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Infertility associated with small increased risk for birth defects among children conceived through fertility treatment

male infertility
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A study of more than 850,000 children born in Australia found that parental infertility may be a factor for a small increased risk of birth defects in children conceived through fertility treatment. The authors also found that the use of intracytoplasmic sperm injection (ICSI) was associated with an increased risk for major genitourinary abnormalities. However, the authors caution that the overall increase in the relative risks is small. The study is published in Annals of Internal Medicine.

Many children are conceived through assisted reproductive technology (ART) cycles each year. Previous research has shown that children born from ART have a 25% to 50% increased risk for congenital abnormalities, particularly cardiac and genitourinary anomalies. However, it is unclear how much of this risk can be attributed to parental infertility problems compared to ART treatment.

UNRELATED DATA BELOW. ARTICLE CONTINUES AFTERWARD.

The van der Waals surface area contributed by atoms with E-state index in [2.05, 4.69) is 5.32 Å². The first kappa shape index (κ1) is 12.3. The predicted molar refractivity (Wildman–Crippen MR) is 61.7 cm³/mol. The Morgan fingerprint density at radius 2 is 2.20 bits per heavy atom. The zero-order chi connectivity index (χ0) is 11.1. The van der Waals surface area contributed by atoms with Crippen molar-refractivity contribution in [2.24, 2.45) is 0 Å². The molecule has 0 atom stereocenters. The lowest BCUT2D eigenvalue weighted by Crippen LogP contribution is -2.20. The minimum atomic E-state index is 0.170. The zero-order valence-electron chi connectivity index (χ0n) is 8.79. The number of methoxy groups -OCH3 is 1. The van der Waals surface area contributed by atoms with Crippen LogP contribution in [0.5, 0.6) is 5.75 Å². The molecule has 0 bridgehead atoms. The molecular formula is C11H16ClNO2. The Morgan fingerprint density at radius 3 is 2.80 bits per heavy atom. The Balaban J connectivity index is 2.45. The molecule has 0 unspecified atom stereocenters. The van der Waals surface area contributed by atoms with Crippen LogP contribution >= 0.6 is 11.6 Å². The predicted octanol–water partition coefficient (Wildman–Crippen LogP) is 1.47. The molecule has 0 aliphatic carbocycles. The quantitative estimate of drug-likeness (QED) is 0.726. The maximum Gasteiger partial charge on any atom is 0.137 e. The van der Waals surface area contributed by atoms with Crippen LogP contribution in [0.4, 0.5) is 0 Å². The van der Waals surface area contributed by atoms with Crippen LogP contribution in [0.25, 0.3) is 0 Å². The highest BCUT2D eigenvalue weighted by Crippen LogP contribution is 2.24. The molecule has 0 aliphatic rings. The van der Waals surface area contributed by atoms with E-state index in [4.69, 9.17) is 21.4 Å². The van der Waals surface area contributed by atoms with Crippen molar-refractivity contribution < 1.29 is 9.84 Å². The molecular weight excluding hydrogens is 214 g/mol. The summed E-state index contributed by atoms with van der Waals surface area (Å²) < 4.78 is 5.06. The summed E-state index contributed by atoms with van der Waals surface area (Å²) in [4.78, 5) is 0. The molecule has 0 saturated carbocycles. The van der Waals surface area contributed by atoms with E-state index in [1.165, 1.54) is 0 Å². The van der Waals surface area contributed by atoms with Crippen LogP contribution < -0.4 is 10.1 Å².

Researchers from University of New South Wales, Sydney, Australia, conducted –weighted population-based cohort study of 851,984 infants born between 2009 and 2017 in New South Wales, Australia. The authors found that there were approximately 40 additional cases of any major congenital abnormality per 10,000 singleton ART births compared to singletons conceived naturally to parents without prior infertility problems.

This risk became insignificant when ART-conceived children were compared to children conceived naturally to parents with a history of infertility. The authors say that these findings suggest that parental infertility may partly explain the increase in risk seen in ART-conceived children.

The authors also found that ICSI treatment was a risk factor for genitourinary anomalies, even in couples without male infertility. They note that these findings strongly suggest that ICSI represents an for and should be reserved for patients with male infertility.

More information: Risk for Congenital Anomalies in Children Conceived With Medically Assisted Fertility Treatment, Annals of Internal Medicine (2023). DOI: 10.7326/M23-0872.

Journal information: Annals of Internal Medicine
Citation: Infertility associated with small increased risk for birth defects among children conceived through fertility treatment (2023, October 9) retrieved 18 May 2024 from
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